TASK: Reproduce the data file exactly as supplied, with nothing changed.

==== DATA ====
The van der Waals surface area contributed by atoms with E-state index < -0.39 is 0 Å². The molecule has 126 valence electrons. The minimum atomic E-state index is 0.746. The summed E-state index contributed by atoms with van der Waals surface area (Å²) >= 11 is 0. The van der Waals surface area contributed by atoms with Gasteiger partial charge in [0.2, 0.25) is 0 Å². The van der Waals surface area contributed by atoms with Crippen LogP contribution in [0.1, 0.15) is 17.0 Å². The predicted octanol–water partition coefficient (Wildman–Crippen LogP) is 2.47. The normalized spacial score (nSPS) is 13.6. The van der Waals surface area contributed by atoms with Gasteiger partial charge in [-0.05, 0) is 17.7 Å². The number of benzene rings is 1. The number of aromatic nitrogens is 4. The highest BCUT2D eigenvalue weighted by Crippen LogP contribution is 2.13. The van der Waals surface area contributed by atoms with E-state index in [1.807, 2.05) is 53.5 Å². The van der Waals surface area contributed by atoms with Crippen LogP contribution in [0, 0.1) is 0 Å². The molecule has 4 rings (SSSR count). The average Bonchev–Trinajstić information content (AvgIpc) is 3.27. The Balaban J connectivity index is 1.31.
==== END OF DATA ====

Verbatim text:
The van der Waals surface area contributed by atoms with E-state index < -0.39 is 0 Å². The molecule has 126 valence electrons. The minimum atomic E-state index is 0.746. The summed E-state index contributed by atoms with van der Waals surface area (Å²) >= 11 is 0. The van der Waals surface area contributed by atoms with Gasteiger partial charge in [0.2, 0.25) is 0 Å². The van der Waals surface area contributed by atoms with Crippen LogP contribution in [0.1, 0.15) is 17.0 Å². The predicted octanol–water partition coefficient (Wildman–Crippen LogP) is 2.47. The normalized spacial score (nSPS) is 13.6. The van der Waals surface area contributed by atoms with Gasteiger partial charge in [-0.05, 0) is 17.7 Å². The number of benzene rings is 1. The number of aromatic nitrogens is 4. The highest BCUT2D eigenvalue weighted by Crippen LogP contribution is 2.13. The van der Waals surface area contributed by atoms with E-state index in [1.807, 2.05) is 53.5 Å². The van der Waals surface area contributed by atoms with Crippen LogP contribution in [0, 0.1) is 0 Å². The molecule has 4 rings (SSSR count). The average Bonchev–Trinajstić information content (AvgIpc) is 3.27. The Balaban J connectivity index is 1.31.